In many cases, a transplant is the best option for people who have lost their kidney function.
Unfortunately, the number of people who need kidney transplants far exceed the number of kidneys available for transplantation. Kidneys can come from two types of donors: living donors and deceased donors (someone who has experienced irreversible brain death). Because the supply of deceased donor kidneys has shown only modest increases in the last decade, comparatively large increases in living kidney donation have been observed over the past several years. More than half of all kidney transplants are now from living donors.
Living donor kidney transplants have several advantages over deceased donor kidney transplants. In general, living donor kidney transplants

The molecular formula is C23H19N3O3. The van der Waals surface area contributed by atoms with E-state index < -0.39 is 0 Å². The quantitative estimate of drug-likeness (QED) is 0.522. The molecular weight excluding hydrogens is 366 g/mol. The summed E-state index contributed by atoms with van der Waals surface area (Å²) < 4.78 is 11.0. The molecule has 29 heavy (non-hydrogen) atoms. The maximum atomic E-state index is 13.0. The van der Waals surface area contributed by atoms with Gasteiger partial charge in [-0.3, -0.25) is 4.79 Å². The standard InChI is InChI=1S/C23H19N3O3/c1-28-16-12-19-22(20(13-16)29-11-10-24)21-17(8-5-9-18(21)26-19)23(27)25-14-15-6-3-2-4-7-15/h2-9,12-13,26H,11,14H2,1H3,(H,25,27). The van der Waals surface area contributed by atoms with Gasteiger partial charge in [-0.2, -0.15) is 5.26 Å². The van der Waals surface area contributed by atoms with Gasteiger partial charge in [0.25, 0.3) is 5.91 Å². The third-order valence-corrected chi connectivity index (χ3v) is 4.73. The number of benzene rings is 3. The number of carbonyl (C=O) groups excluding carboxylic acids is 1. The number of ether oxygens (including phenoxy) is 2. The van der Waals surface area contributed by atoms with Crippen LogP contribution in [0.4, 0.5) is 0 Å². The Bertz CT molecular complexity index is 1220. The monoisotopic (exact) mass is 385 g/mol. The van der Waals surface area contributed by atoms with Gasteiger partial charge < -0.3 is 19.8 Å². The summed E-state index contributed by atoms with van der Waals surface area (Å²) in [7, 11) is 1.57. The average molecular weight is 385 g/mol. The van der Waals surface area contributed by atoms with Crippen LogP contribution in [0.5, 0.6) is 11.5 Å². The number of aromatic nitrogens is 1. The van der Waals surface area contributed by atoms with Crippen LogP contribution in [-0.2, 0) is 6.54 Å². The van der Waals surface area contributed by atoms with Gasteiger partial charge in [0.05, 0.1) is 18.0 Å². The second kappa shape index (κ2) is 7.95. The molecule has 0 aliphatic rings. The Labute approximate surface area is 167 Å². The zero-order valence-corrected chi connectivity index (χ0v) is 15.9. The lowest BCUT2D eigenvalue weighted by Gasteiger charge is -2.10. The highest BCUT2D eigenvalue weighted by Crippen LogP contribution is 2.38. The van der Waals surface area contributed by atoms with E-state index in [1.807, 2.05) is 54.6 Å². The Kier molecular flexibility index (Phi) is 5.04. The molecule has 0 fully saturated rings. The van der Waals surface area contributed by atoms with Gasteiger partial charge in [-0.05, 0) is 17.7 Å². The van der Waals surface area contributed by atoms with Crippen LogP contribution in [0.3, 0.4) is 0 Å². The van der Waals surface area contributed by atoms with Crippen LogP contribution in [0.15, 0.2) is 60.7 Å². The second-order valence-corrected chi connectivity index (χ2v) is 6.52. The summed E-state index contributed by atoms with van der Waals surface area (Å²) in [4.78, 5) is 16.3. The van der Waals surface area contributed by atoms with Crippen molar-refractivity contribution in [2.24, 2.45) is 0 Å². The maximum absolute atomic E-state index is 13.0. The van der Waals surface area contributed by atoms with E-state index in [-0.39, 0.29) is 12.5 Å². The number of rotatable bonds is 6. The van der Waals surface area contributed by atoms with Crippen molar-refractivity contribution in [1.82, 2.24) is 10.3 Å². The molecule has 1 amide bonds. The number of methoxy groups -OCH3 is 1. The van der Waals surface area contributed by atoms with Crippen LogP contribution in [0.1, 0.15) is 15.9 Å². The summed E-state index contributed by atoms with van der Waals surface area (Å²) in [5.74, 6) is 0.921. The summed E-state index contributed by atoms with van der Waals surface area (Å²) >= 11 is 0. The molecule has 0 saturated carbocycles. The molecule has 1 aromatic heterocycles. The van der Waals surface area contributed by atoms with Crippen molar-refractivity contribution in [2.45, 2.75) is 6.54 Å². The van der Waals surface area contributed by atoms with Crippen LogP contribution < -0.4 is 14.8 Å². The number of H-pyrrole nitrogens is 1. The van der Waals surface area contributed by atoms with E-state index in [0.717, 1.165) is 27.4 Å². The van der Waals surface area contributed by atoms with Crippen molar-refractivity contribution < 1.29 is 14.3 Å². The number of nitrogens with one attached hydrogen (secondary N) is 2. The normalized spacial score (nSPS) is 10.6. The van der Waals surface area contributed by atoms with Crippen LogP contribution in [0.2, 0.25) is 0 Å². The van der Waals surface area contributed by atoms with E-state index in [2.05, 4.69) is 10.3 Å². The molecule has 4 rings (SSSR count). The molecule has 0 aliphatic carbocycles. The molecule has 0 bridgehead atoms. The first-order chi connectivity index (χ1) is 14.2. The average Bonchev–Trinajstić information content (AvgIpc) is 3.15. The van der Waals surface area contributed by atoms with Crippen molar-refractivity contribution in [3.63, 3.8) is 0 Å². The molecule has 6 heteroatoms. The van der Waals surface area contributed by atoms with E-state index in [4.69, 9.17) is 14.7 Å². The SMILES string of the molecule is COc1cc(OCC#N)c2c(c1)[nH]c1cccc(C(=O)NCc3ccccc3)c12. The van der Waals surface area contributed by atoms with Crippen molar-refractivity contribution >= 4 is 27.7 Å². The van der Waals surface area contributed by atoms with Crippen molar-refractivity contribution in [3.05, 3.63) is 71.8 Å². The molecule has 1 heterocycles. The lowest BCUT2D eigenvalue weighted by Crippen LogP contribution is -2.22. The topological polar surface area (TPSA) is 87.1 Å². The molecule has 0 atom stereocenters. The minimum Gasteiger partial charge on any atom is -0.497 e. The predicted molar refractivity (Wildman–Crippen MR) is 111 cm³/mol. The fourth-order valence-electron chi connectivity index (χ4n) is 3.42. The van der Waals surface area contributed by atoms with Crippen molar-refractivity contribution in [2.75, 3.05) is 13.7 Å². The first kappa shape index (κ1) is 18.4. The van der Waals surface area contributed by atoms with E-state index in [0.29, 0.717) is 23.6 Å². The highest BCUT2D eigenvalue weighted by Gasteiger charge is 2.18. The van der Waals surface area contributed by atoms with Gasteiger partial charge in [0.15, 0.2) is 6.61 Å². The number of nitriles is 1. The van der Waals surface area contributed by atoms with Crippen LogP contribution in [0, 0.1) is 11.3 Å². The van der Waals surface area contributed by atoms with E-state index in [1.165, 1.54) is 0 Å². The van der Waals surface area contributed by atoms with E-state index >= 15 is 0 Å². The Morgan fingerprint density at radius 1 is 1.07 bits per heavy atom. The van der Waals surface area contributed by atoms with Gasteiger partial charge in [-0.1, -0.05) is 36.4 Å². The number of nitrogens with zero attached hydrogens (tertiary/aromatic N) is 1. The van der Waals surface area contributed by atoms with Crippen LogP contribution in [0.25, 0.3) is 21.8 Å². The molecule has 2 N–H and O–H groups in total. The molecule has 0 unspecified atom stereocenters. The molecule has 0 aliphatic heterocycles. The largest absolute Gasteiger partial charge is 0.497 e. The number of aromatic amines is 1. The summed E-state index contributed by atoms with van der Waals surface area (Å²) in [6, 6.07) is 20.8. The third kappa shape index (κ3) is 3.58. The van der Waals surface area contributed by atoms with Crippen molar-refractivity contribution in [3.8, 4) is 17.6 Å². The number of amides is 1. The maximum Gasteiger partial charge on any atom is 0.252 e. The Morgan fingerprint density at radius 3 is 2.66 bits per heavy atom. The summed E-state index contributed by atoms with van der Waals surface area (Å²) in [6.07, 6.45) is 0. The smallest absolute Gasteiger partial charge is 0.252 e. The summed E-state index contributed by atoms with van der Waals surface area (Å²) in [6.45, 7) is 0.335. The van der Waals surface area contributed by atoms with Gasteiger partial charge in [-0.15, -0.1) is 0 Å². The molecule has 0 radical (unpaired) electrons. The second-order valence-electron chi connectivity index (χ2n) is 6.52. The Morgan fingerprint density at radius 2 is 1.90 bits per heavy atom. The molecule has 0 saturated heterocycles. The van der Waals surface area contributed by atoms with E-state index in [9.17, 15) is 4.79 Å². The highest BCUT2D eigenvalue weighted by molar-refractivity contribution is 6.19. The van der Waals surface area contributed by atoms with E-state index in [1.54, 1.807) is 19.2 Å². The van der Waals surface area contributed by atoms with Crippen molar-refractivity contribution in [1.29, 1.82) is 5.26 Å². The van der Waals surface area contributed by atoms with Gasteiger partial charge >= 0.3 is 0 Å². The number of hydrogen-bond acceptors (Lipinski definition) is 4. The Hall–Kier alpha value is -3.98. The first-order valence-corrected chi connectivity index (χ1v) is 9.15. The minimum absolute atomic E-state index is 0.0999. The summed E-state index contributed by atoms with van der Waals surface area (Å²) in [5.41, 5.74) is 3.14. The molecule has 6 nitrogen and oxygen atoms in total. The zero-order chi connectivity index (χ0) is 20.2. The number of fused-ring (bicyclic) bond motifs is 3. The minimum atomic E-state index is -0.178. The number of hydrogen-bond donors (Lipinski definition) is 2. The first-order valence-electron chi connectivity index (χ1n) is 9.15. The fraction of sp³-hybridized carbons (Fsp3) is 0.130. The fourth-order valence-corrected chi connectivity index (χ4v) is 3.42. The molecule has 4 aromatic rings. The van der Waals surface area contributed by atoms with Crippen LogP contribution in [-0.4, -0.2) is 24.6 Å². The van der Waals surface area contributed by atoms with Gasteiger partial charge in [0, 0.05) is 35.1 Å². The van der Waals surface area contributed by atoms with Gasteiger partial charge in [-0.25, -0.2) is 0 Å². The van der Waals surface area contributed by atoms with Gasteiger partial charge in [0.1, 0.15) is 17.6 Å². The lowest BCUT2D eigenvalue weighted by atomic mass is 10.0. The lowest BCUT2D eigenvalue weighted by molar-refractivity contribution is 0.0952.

The best results in kidney transplantation are achieved when the donor and the recipient are “compatible” – that is their blood types are compatible, and the recipient does not have immunity to the donor (i.e., the recipient is “cross match compatible” with the donor). However, in about three cases out of ten, a potential donor cannot donate because of ABO blood group or cross match incompatibility.
For a patient with kidney disease who needs a transplant, and has a willing and healthy donor who cannot donate because of incompatibility, there are now two options: